The Principal Licensing Officer displayed a plan of the premises showing the location of the smoking area.
Relevant Representations - Cleveland Police
The Police Legal Representative referred to the Statement of PC Jason Arbuckle, which had been circulated prior to the meeting.
PC Arbuckle was in attendance at the meeting and confirmed the contents of his submitted witness statement, dated 4 September 2013.
A notice of objection had been submitted by Cleveland Police on 29 August 2013 in relation to the application as there were concerns that due to the late hour of the application, and the close proximity of the premises to a residential area, disturbance and disruption would be caused to local residents, impacting on the public nuisance objective.
PC Arbuckle confirmed that he had no personal issues with the Applicants or with regard to the running of the premises.
The Applicants had recently applied for two Temporary Event Notices, the first of which had been granted for a 5.00 am opening for a tenth birthday celebration in October. This application was for extended hours to 8.00 am on Boxing Day. The Police had not objected to the 5.00 am finish, however the Police felt that 8.00 am closing was a step too far.
At the rear of the premises there was a business centre and behind that, approximately 150 metres from the premises, was a residential area comprising houses, flats and masionettes. The Police were not particularly objecting to the noise from the venue but had concerns in relation to patrons leaving the premises at 8.00 am in the morning.
The Police were of the view that by extending the opening hours until 8.00 am there would be opportunity for anti-social behaviour and alcohol related incidents to increase as the premises would attract patrons from other premises that closed earlier.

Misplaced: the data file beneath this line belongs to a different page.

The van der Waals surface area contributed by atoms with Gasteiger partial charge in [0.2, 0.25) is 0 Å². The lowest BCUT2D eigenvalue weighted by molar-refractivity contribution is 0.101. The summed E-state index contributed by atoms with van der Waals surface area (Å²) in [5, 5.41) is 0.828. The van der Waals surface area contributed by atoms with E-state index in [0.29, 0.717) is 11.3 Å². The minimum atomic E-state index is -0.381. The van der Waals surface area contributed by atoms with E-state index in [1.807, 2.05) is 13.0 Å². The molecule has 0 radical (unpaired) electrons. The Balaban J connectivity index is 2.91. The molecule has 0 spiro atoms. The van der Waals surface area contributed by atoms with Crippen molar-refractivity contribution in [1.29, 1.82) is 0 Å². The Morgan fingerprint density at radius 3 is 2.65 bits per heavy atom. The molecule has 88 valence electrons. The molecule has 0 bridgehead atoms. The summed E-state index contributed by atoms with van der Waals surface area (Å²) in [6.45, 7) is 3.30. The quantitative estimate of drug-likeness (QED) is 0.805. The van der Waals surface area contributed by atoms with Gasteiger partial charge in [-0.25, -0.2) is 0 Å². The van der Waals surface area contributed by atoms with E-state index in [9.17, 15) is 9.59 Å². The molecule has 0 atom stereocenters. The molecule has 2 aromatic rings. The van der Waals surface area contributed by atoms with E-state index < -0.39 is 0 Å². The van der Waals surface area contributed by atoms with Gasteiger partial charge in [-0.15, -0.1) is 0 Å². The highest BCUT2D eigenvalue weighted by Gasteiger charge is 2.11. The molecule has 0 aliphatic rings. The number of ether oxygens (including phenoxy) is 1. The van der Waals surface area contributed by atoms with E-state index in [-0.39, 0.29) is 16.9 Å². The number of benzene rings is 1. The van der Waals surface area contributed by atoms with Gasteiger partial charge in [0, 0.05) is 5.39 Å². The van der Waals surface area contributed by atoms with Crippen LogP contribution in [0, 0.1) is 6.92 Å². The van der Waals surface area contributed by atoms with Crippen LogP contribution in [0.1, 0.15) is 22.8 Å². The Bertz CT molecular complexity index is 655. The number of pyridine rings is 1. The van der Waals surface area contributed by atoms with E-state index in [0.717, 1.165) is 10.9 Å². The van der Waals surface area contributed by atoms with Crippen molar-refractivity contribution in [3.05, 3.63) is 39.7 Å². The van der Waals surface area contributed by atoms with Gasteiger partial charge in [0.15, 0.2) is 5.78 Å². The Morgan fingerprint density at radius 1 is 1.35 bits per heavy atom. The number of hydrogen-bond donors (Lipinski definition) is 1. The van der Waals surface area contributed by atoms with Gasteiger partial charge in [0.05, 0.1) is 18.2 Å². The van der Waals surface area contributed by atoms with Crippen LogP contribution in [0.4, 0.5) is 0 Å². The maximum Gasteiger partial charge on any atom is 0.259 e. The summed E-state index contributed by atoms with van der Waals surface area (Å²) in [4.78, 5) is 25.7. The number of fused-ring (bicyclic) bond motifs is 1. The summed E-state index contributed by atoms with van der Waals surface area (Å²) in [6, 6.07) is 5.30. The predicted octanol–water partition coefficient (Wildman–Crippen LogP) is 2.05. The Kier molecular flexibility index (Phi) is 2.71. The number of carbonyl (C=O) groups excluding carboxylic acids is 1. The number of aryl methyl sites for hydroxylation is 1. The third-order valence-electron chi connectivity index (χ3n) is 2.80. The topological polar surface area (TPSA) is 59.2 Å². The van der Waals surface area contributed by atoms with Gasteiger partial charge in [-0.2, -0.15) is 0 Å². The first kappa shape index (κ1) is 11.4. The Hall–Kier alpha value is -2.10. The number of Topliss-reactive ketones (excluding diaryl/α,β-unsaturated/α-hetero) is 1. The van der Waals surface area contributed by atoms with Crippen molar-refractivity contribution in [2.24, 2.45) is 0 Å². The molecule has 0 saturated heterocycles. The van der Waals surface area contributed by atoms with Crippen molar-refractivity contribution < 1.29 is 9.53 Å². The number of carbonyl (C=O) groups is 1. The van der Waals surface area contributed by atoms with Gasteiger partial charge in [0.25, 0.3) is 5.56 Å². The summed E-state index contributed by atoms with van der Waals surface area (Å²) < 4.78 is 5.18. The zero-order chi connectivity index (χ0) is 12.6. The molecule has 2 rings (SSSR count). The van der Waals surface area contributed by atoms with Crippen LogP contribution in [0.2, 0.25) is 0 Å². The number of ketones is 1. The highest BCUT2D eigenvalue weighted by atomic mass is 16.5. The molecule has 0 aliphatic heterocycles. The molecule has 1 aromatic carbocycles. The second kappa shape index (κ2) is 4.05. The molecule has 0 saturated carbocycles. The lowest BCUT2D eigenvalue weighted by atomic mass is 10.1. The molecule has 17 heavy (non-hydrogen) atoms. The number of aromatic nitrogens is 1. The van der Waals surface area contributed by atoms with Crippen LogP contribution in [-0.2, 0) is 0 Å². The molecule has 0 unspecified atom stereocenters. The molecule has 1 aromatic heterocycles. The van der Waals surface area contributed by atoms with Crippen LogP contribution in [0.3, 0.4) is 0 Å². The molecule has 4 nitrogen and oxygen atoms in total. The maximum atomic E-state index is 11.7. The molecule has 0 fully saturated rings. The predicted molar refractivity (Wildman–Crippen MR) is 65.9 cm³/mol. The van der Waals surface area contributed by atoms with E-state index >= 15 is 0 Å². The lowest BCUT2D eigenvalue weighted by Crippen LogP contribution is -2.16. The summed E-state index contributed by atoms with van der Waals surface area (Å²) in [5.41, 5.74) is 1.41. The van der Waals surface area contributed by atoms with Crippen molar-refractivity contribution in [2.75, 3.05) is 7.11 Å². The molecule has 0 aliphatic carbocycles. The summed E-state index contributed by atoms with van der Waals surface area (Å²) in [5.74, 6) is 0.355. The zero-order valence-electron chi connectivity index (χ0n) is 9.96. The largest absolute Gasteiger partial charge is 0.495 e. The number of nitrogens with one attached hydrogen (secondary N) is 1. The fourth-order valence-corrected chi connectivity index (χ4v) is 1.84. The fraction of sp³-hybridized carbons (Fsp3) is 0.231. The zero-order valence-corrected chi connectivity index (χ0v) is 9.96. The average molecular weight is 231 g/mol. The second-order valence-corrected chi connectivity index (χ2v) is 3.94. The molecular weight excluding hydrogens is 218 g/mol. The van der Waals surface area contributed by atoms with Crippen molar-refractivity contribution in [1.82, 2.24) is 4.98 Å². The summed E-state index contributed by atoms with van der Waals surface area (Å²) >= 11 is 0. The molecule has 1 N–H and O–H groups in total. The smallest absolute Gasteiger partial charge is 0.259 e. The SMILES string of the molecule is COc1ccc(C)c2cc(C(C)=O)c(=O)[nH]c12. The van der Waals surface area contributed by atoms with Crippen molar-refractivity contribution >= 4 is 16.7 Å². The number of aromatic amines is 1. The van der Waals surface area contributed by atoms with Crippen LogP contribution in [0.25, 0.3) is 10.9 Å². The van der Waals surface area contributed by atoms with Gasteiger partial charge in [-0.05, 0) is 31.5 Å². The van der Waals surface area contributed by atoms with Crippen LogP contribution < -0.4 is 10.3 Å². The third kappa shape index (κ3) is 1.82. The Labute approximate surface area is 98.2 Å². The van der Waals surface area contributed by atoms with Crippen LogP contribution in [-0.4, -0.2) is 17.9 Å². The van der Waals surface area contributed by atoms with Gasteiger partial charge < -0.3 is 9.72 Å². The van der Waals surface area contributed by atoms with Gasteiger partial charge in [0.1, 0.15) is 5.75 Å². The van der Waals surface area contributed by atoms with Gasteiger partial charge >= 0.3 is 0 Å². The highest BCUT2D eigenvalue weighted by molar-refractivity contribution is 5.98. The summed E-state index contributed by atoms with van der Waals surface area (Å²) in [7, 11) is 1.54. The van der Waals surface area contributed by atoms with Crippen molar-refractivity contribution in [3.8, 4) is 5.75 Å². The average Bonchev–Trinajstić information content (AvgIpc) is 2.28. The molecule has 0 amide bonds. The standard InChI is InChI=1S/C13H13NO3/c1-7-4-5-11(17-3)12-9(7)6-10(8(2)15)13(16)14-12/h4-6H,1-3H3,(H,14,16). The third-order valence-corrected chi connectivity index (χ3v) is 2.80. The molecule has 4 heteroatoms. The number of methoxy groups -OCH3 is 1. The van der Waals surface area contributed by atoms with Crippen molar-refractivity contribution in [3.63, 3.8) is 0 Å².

The Police did not believe that the proposal of pre-event ticket sales would prevent alcohol related crime and disorder. At the present time, venues in the town closed between 3.00 am and 5.00 am and the vast majority of patrons would have consumed alcohol and at that time would be making their way home. However on this occasion they would be consuming alcohol until 8.00 am.
During a normal weekend a large number of people came to Middlesbrough to drink alcohol on a regular basis. Throughout the Christmas period many people were on holiday and Boxing Day was one of the busiest nights of the year. Incidents of anti-social behaviour and domestic violence increased and a high number of emergency calls were reported. If this application was granted, the Police felt it would undoubtedly place additional strain on resources, and therefore impact on the public safety and prevention of crime and disorder objectives.
It was highlighted that between 8.00 pm on 26 December 2012 and 8.00 am on 27 December 2012, one hundred and thirty eight calls were made to the Police for the Middlesbrough district area. Thirty-three of these were '0' priority events which required immediate emergency Police attendance. Eighty-four were priority '1' events which required immediate Police attendance but not as an emergency. Thirty of the incidents occurred within the saturation zone and twenty six of the events were linked to alcohol related crime and disorder.
Twenty six incidents related to alcohol was generally three or four times more than what would be expected on a regular Friday or Saturday night. PC Arbuckle gave examples of the types of alcohol related incident that had occurred which included: drunk and disorderly, fighting, a person collapsed, possession of drugs, person acting suspiciously, and theft from licensed premises.
Reference was made to an incident on 24 December 2012 when a male was assaulted outside La Pharmacie and Medicine Bar following an initial altercation inside. During the assault, the victim received a fractured jaw in two places which required surgery to insert two metal plates and wiring into the jaw. PC Arbuckle stated that the Police did not have major concerns with La Pharmacie and Medicine Bar but the potential for incidents of that nature was there and was very real.
In response to a query, PC Arbuckle confirmed that there were no conditions that could be imposed that would alleviate the Polices concerns.